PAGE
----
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Diabetic woman using a flash glucose monitor.

You may be familiar with the numerous aspects contributing to hearing loss, like the impact of aging, genetic predisposition within families, or prolonged exposure to loud noises. However, you may find it intriguing to understand the connection between diabetes and hearing loss. Let’s dig a little deeper into that.

How does diabetes raise your risk of hearing loss?

The prevalence of diabetes increases as you get older, and 37 million individuals, or 9% of the United States population, cope with this condition according to the CDC. And if you’re dealing with diabetes, you’re twice as likely to experience hearing loss. 133 million Americans are pre-diabetic and even they have a 30% higher risk of experiencing hearing loss than individuals whose blood sugar is normal.

Diabetes can cause nerve damage across various bodily areas, encompassing the hands, feet, eyes, kidneys, and ears. High blood sugar levels can lead to the deterioration of small blood vessels and nerves in the inner ears. And on the other end of the spectrum, the transmission of nerve signals from the inner ear can be interrupted by low blood sugar. Both scenarios can worsen hearing loss.

Damage to the kidneys, heart, nerves, eyes, and blood vessels can be caused by persistent high blood pressure resulting from unchecked diabetes.

You might have hearing loss if you detect any of these signs

Hearing loss frequently occurs gradually and can go undetected if you’re not actively paying attention. It’s not uncommon for people around you to observe your hearing loss before you become aware of it.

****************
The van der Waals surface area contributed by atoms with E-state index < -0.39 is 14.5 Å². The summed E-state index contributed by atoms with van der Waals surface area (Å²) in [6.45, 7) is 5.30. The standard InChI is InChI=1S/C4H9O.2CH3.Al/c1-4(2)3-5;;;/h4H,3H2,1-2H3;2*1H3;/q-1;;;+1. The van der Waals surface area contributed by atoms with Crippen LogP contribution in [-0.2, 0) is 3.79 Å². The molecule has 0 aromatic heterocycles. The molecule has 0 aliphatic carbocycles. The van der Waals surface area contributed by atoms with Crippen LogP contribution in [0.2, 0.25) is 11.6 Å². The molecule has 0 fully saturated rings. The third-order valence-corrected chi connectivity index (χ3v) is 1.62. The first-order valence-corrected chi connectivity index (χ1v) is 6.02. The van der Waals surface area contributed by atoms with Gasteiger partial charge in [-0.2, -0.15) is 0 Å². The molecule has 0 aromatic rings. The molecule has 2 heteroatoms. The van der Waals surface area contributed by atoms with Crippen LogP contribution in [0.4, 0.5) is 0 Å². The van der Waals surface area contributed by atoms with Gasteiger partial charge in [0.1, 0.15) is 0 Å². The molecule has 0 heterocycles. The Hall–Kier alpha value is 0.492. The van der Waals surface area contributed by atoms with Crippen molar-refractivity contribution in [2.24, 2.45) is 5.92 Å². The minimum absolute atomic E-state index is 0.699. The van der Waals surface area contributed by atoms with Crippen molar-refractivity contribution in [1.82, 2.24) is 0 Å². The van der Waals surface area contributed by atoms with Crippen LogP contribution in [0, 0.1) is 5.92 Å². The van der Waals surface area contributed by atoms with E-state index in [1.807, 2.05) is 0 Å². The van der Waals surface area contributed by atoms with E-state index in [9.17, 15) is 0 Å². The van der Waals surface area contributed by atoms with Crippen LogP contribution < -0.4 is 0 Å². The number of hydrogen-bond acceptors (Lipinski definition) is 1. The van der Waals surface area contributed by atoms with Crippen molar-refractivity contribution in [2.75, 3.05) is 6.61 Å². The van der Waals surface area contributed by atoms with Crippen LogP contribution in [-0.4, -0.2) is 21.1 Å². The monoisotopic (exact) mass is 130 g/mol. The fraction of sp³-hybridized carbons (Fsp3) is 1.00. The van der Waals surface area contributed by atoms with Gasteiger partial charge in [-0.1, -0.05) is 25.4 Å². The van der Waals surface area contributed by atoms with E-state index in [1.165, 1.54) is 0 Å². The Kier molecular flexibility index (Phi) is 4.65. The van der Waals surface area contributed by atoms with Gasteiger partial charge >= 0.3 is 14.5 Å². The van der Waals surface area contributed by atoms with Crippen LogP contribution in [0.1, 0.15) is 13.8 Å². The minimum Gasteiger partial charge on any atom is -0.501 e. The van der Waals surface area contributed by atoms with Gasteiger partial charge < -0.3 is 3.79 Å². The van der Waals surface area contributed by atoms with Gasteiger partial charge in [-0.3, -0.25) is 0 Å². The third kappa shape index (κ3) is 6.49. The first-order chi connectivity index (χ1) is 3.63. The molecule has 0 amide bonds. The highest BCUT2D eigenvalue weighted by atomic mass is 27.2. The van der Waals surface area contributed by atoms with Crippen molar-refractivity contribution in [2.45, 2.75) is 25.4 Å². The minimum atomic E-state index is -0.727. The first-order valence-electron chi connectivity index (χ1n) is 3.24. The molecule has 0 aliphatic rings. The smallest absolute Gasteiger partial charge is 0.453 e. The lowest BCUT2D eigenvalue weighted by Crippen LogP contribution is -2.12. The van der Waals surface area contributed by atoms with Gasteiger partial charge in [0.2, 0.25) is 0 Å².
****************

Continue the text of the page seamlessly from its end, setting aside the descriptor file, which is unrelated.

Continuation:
Here are a few signs of hearing loss:

  • Having a hard time hearing in loud places
  • Trouble hearing on the phone
  • Perceiving others as mumbling
  • Keeping the TV volume really loud
  • Frequently asking others to repeat themselves

If you encounter any of these challenges or if someone points out changes in your hearing, it’s essential to consult with us. After doing a hearing screening, we will set up a baseline for future visits and help you with any issues you may be having with balance.

If you have diabetes, be proactive

Getting an annual hearing test is important, and that’s especially true for someone who has diabetes.

Maintain control of your blood sugar levels.

Utilize ear protection and steer clear of overly loud settings.

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The site information is for educational and informational purposes only and does not constitute medical advice. To receive personalized advice or treatment, schedule an appointment.

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